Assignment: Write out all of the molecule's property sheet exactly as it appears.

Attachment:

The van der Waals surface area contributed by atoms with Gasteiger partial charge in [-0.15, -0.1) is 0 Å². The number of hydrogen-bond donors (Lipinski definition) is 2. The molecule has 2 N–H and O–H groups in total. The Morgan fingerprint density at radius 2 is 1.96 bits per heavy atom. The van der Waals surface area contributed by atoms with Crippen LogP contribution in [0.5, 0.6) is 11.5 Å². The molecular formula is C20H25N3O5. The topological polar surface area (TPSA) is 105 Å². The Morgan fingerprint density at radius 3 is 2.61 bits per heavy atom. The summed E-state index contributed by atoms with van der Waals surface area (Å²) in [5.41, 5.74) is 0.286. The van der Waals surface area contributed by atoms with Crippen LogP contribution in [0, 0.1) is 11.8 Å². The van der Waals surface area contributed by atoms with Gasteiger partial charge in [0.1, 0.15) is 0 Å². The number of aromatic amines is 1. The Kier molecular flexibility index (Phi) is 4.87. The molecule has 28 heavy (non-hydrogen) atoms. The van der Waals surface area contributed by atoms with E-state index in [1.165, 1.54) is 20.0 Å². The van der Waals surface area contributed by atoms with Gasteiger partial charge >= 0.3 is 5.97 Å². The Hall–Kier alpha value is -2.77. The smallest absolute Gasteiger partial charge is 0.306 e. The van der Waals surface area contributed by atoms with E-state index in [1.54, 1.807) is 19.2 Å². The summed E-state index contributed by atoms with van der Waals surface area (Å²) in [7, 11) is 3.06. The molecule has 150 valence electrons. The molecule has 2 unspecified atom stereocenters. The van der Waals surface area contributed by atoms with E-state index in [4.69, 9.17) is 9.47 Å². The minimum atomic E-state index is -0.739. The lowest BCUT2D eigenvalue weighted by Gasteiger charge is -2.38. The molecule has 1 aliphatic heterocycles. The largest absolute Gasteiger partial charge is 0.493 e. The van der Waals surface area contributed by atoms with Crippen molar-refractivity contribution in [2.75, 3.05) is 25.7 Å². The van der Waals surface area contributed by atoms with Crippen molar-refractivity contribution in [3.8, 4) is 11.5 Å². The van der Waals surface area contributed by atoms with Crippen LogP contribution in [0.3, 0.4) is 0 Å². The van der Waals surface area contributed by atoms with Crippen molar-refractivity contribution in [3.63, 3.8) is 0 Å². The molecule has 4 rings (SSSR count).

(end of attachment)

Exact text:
The van der Waals surface area contributed by atoms with Gasteiger partial charge in [-0.15, -0.1) is 0 Å². The number of hydrogen-bond donors (Lipinski definition) is 2. The molecule has 2 N–H and O–H groups in total. The Morgan fingerprint density at radius 2 is 1.96 bits per heavy atom. The van der Waals surface area contributed by atoms with Crippen LogP contribution in [0.5, 0.6) is 11.5 Å². The molecular formula is C20H25N3O5. The topological polar surface area (TPSA) is 105 Å². The Morgan fingerprint density at radius 3 is 2.61 bits per heavy atom. The summed E-state index contributed by atoms with van der Waals surface area (Å²) in [5.41, 5.74) is 0.286. The van der Waals surface area contributed by atoms with Crippen LogP contribution in [0, 0.1) is 11.8 Å². The van der Waals surface area contributed by atoms with Gasteiger partial charge in [0.1, 0.15) is 0 Å². The number of aromatic amines is 1. The Kier molecular flexibility index (Phi) is 4.87. The molecule has 28 heavy (non-hydrogen) atoms. The van der Waals surface area contributed by atoms with E-state index in [1.165, 1.54) is 20.0 Å². The van der Waals surface area contributed by atoms with Gasteiger partial charge >= 0.3 is 5.97 Å². The Hall–Kier alpha value is -2.77. The smallest absolute Gasteiger partial charge is 0.306 e. The van der Waals surface area contributed by atoms with E-state index in [1.54, 1.807) is 19.2 Å². The summed E-state index contributed by atoms with van der Waals surface area (Å²) in [7, 11) is 3.06. The molecule has 150 valence electrons. The molecule has 2 unspecified atom stereocenters. The van der Waals surface area contributed by atoms with E-state index in [4.69, 9.17) is 9.47 Å². The minimum atomic E-state index is -0.739. The lowest BCUT2D eigenvalue weighted by Gasteiger charge is -2.38. The molecule has 1 aliphatic heterocycles. The largest absolute Gasteiger partial charge is 0.493 e. The van der Waals surface area contributed by atoms with Crippen molar-refractivity contribution in [2.75, 3.05) is 25.7 Å². The van der Waals surface area contributed by atoms with Crippen molar-refractivity contribution in [3.8, 4) is 11.5 Å². The van der Waals surface area contributed by atoms with Crippen LogP contribution in [0.3, 0.4) is 0 Å². The van der Waals surface area contributed by atoms with Crippen molar-refractivity contribution in [3.63, 3.8) is 0 Å². The molecule has 4 rings (SSSR count).